|US8298277||Nov 12, 2009||Oct 30, 2012||Merit Medical Systems, Inc.||Medical appliance optical delivery and deployment apparatus and method|
|US8298278||Mar 7, 2006||Oct 30, 2012||Boston Scientific Scimed, Inc.||Bifurcated stent with improvement securement|
|US8298280||Dec 14, 2004||Oct 30, 2012||Boston Scientific Scimed, Inc.||Stent with protruding branch portion for bifurcated vessels|
|US8308790||Feb 6, 2006||Nov 13, 2012||Bolton Medical, Inc.||Two-part expanding stent graft delivery system|
|US8311610||Jan 22, 2009||Nov 13, 2012||C. R. Bard, Inc.||Biopsy tissue marker|
|US8313524||Aug 30, 2005||Nov 20, 2012||C. R. Bard, Inc.||Self-sealing PTFE graft with kink resistance|
|US8317815 *||Oct 5, 2007||Nov 27, 2012||Surgiquest, Inc.||Visualization trocar|
|US8317855||May 26, 2005||Nov 27, 2012||Boston Scientific Scimed, Inc.||Crimpable and expandable side branch cell|
|US8323328||Sep 9, 2002||Dec 4, 2012||W. L. Gore & Associates, Inc.||Kink resistant stent-graft|
|US8328861||Nov 16, 2007||Dec 11, 2012||Trivascular, Inc.||Delivery system and method for bifurcated graft|
|US8328865||Feb 7, 2008||Dec 11, 2012||C. R. Bard, Inc.||Highly flexible stent and method of manufacture|
|US8333799||Feb 7, 2008||Dec 18, 2012||C. R. Bard, Inc.||Highly flexible stent and method of manufacture|
|US8343211||Dec 14, 2005||Jan 1, 2013||Boston Scientific Scimed, Inc.||Connectors for bifurcated stent|
|US8348989||May 8, 2006||Jan 8, 2013||Trivascular, Inc.||Endovascular graft joint and method for manufacture|
|US8353946||Aug 26, 2009||Jan 15, 2013||Merit Medical Systems, Inc.||Bifurcated medical appliance delivery apparatus and method|
|US8361082||Mar 1, 2011||Jan 29, 2013||Senorx, Inc.||Marker delivery device with releasable plug|
|US8361136||Sep 25, 2009||Jan 29, 2013||Trivascular, Inc.||Endovascular graft|
|US8377108||Jun 2, 2008||Feb 19, 2013||Boston Scientific Scimed, Inc.||Staggered two balloon bifurcation catheter assembly and methods|
|US8377112||Sep 7, 2011||Feb 19, 2013||Boston Scientific Scimed, Inc.||Sacrificial anode stent system|
|US8394139||Jan 27, 2009||Mar 12, 2013||Cook Medical Technologies Llc||Barbed anchors for wire stent|
|US8401622||Dec 17, 2007||Mar 19, 2013||C. R. Bard, Inc.||Biopsy marker with in situ-generated imaging properties|
|US8419656||Sep 26, 2006||Apr 16, 2013||Bard Peripheral Vascular, Inc.||Post decompression marker introducer system|
|US8425590||May 31, 2011||Apr 23, 2013||Boston Scientific Scimed, Inc.||Stent with protruding branch portion for bifurcated vessels|
|US8435284||Dec 14, 2005||May 7, 2013||Boston Scientific Scimed, Inc.||Telescoping bifurcated stent|
|US8437834||Sep 28, 2011||May 7, 2013||C. R. Bard, Inc.||Breast marker|
|US8447386||Dec 14, 2010||May 21, 2013||Senorx, Inc.||Marker or filler forming fluid|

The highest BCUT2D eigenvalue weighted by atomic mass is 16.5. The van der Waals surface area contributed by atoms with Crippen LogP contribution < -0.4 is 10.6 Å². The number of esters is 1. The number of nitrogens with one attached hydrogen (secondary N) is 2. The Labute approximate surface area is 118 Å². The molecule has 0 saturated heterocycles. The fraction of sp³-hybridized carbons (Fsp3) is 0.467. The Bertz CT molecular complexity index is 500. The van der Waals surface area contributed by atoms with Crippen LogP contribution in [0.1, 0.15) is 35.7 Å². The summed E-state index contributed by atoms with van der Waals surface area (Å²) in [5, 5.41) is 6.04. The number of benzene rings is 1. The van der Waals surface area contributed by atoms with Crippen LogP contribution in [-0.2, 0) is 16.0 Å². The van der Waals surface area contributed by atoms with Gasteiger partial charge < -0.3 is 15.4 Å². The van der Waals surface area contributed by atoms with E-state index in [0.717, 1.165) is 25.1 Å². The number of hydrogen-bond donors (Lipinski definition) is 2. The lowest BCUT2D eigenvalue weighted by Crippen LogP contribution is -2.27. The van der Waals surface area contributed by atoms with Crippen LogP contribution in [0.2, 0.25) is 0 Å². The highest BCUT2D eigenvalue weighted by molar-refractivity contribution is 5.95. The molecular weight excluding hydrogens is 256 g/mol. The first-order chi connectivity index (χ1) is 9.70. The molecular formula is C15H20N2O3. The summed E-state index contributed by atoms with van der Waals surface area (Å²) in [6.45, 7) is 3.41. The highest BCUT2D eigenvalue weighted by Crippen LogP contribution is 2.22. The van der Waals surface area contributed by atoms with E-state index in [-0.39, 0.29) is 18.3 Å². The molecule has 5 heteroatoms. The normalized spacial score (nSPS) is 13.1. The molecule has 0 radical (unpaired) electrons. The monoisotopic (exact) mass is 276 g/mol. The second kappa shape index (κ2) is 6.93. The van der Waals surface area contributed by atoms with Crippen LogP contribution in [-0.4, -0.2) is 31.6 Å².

|US8449595||Nov 14, 2011||May 28, 2013||Bolton Medical, Inc.||Delivery systems for delivering and deploying stent grafts|
|US8475513 *||Dec 2, 2009||Jul 2, 2013||Nedunchezian Sithian||Stent graft apparatus and method|
|US8480728||May 26, 2005||Jul 9, 2013||Boston Scientific Scimed, Inc.||Stent side branch deployment initiation geometry|
|US8486028||Sep 30, 2011||Jul 16, 2013||Bard Peripheral Vascular, Inc.||Tissue marking apparatus having drug-eluting tissue marker|
|US8498693||Apr 8, 2011||Jul 30, 2013||Senorx, Inc.||Intracorporeal marker and marker delivery device|
|US8500792||Mar 31, 2009||Aug 6, 2013||Bolton Medical, Inc.||Dual capture device for stent graft delivery system and method for capturing a stent graft|
|US8512391||Mar 8, 2005||Aug 20, 2013||C. R. Bard, Inc.||Helical stent having struts in a transition zone that progressively increase in length|
|US8535370||Jan 23, 2003||Sep 17, 2013||Endovascular Technologies, Inc.||Radiopaque markers for endovascular graft alignment|
|US8545548||Mar 30, 2007||Oct 1, 2013||DePuy Synthes Products, LLC||Radiopaque markers for implantable stents and methods for manufacturing the same|
|US8550086 *||May 4, 2010||Oct 8, 2013||Hologic, Inc.||Radiopaque implant|
|US8556955||Jun 22, 2012||Oct 15, 2013||Boston Scientific Scimed, Inc.||Adjustable bifurcation catheter incorporating electroactive polymer and methods of makings and using the same|
|US8579931||Sep 29, 2011||Nov 12, 2013||Bard Peripheral Vascular, Inc.||Apparatus for the percutaneous marking of a lesion|
|US8603153 *||Feb 28, 2005||Dec 10, 2013||Lifeshield Sciences, LLC||Method and system for fixation of endoluminal devices|
|US8603157||Jun 22, 2007||Dec 10, 2013||Biosensors International Group, Ltd.||Endoprosthesis deployment methods for treating vascular bifurcations|
|US8623065||Oct 7, 2002||Jan 7, 2014||W. L. Gore & Associates, Inc.||Exterior supported self-expanding stent-graft|
|US8626269||Jun 8, 2011||Jan 7, 2014||Senorx, Inc.||Fibrous marker and intracorporeal delivery thereof|
|US8626270||Jun 13, 2012||Jan 7, 2014||Senorx, Inc.||Cavity-filling biopsy site markers|
|US8634899||Feb 3, 2006||Jan 21, 2014||Bard Peripheral Vascular, Inc.||Multi mode imaging marker|
|US8636788||Aug 3, 2012||Jan 28, 2014||Bolton Medical, Inc.||Methods of implanting a prosthesis|
|US8636794||Nov 9, 2006||Jan 28, 2014||C. R. Bard, Inc.||Grafts and stent grafts having a radiopaque marker|
|US8639315||May 16, 2013||Jan 28, 2014||Senorx, Inc.||Marker or filler forming fluid|
|US8647376||Mar 30, 2007||Feb 11, 2014||Boston Scientific Scimed, Inc.||Balloon fold design for deployment of bifurcated stent petal architecture|
|US8652193||May 5, 2006||Feb 18, 2014||Angiomed Gmbh & Co. Medizintechnik Kg||Implant delivery device|